Jaco was blessed with an abundance of ‘natural’ ability. He had perfect pitch, perfect time, a photographic memory and was even physically suited to playing the electric Bass. As if that wasn’t enough he was also an innovator. He had all the attributes of a genius. He also had an obsessive personality that made him want to be the best at whatever he did – and seemed to excel at whatever it was. That didn’t mean he just sat around wallowing in his gifts – he obsessively practiced and practiced and practiced. Even for a genius, there isn’t a short cut. But it seems with genius there’s more often than not a corresponding defect in the personality.

I knew nothing about his early life and was quite surprised at how long he held out with a no-drinking and no-drugs policy. But all the time I’m reading I know things are going to take a tragic turn. The first couple of chapters are upfront and tell of the tragedy. The next few chapters tell of his rise to fame – if I can put it like that – as he reaches the peak of his playing ability and the recognition that went with it. All the while there’s this awful expectation that Jaco’s life is going to turn really bad. There’s a sense of foreboding. As I reach this stage of the book I’m wondering what it was that sent him on a downward spiral.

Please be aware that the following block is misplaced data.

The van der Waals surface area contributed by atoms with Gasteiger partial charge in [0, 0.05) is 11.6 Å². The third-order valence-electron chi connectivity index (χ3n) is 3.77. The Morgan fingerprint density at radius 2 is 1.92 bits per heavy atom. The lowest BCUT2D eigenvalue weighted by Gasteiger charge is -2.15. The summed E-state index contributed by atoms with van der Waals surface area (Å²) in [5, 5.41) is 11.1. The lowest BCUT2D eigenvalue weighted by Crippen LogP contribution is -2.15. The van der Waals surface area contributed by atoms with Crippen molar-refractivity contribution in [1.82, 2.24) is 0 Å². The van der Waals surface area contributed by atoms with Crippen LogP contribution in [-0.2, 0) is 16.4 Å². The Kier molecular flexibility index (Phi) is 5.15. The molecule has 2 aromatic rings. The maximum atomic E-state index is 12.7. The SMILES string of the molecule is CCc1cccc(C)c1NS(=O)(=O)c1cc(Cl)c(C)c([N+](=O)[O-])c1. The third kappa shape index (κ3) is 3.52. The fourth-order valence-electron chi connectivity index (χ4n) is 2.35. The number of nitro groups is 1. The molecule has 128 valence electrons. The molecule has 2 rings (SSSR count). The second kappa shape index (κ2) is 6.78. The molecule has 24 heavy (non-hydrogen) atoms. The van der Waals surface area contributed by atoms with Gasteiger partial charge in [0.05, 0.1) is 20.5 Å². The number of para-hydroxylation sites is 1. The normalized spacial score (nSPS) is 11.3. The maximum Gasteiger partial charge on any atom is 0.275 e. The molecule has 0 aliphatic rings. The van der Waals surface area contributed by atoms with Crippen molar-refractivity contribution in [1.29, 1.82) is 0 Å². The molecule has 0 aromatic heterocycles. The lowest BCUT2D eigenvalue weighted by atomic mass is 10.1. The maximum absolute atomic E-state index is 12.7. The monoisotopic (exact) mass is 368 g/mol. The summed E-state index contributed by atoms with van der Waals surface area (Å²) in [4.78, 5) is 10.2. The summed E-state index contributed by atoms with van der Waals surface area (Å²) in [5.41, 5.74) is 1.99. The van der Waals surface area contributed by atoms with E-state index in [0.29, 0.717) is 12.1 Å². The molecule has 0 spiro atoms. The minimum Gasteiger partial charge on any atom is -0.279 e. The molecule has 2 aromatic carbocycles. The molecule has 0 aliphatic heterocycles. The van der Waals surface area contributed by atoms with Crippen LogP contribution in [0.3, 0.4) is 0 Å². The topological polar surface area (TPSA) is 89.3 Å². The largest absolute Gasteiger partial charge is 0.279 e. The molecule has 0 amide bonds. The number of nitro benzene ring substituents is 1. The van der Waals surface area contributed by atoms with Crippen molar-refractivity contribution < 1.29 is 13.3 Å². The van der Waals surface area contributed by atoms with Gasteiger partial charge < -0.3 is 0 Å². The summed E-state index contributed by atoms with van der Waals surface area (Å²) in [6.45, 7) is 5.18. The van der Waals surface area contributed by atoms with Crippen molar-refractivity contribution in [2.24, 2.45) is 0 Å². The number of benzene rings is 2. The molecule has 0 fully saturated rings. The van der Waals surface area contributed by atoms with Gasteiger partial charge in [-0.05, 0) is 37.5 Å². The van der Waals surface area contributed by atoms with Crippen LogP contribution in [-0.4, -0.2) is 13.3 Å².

[This little section I had some quotes to insert here but I’ve misplaced the book so this is from memory: There was mention of him getting drunk but it didn’t seem to be a habitual thing. But, we are told that Joe Zawinul and Jaco would ‘get competitively wasted on a regular basis.’ But Zawinul apparently treated him like a son. You would have thought he would have tried to protect him – but he doesn’t. Not really. Other friends notice a real change at this point.]